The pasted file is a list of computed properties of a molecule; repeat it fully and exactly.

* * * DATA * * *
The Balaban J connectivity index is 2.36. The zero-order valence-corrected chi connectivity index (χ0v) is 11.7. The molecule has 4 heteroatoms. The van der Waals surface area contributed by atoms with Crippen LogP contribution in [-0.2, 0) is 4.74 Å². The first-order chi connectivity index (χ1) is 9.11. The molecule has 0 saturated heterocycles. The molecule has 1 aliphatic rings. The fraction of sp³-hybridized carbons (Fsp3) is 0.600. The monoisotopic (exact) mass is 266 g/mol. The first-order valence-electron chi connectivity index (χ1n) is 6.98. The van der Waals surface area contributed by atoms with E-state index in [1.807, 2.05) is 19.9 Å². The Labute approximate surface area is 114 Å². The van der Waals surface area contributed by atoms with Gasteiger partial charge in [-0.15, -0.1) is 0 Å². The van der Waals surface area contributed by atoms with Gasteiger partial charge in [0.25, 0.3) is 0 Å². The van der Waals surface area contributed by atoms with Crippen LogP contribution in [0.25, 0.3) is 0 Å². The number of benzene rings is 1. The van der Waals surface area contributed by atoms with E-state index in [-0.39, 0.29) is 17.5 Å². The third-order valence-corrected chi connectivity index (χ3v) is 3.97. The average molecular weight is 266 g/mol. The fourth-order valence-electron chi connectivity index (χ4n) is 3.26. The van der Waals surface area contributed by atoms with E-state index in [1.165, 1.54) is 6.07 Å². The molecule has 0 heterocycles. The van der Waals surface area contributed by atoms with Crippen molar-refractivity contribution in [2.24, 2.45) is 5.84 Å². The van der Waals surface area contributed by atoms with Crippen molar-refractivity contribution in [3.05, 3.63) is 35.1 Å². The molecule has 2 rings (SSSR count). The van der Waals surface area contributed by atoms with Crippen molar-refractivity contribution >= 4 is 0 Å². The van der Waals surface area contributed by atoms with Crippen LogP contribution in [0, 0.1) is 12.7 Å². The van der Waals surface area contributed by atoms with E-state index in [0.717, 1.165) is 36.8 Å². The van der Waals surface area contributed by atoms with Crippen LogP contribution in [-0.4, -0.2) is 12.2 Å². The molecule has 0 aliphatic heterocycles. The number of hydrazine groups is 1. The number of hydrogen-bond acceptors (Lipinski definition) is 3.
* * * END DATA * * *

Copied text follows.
The Balaban J connectivity index is 2.36. The zero-order valence-corrected chi connectivity index (χ0v) is 11.7. The molecule has 4 heteroatoms. The van der Waals surface area contributed by atoms with Crippen LogP contribution in [-0.2, 0) is 4.74 Å². The first-order chi connectivity index (χ1) is 9.11. The molecule has 0 saturated heterocycles. The molecule has 1 aliphatic rings. The fraction of sp³-hybridized carbons (Fsp3) is 0.600. The monoisotopic (exact) mass is 266 g/mol. The first-order valence-electron chi connectivity index (χ1n) is 6.98. The van der Waals surface area contributed by atoms with E-state index in [1.807, 2.05) is 19.9 Å². The Labute approximate surface area is 114 Å². The van der Waals surface area contributed by atoms with Gasteiger partial charge in [-0.15, -0.1) is 0 Å². The van der Waals surface area contributed by atoms with Gasteiger partial charge in [0.25, 0.3) is 0 Å². The van der Waals surface area contributed by atoms with Crippen LogP contribution in [0.25, 0.3) is 0 Å². The number of benzene rings is 1. The van der Waals surface area contributed by atoms with E-state index in [-0.39, 0.29) is 17.5 Å². The third-order valence-corrected chi connectivity index (χ3v) is 3.97. The average molecular weight is 266 g/mol. The fourth-order valence-electron chi connectivity index (χ4n) is 3.26. The van der Waals surface area contributed by atoms with E-state index in [1.165, 1.54) is 6.07 Å². The molecule has 0 heterocycles. The van der Waals surface area contributed by atoms with Crippen molar-refractivity contribution in [2.24, 2.45) is 5.84 Å². The van der Waals surface area contributed by atoms with Crippen molar-refractivity contribution in [3.05, 3.63) is 35.1 Å². The molecule has 2 rings (SSSR count). The van der Waals surface area contributed by atoms with Crippen molar-refractivity contribution >= 4 is 0 Å². The van der Waals surface area contributed by atoms with Crippen LogP contribution in [0, 0.1) is 12.7 Å². The van der Waals surface area contributed by atoms with E-state index in [0.717, 1.165) is 36.8 Å². The van der Waals surface area contributed by atoms with Crippen LogP contribution in [-0.4, -0.2) is 12.2 Å². The molecule has 0 aliphatic heterocycles. The number of hydrazine groups is 1. The number of hydrogen-bond acceptors (Lipinski definition) is 3.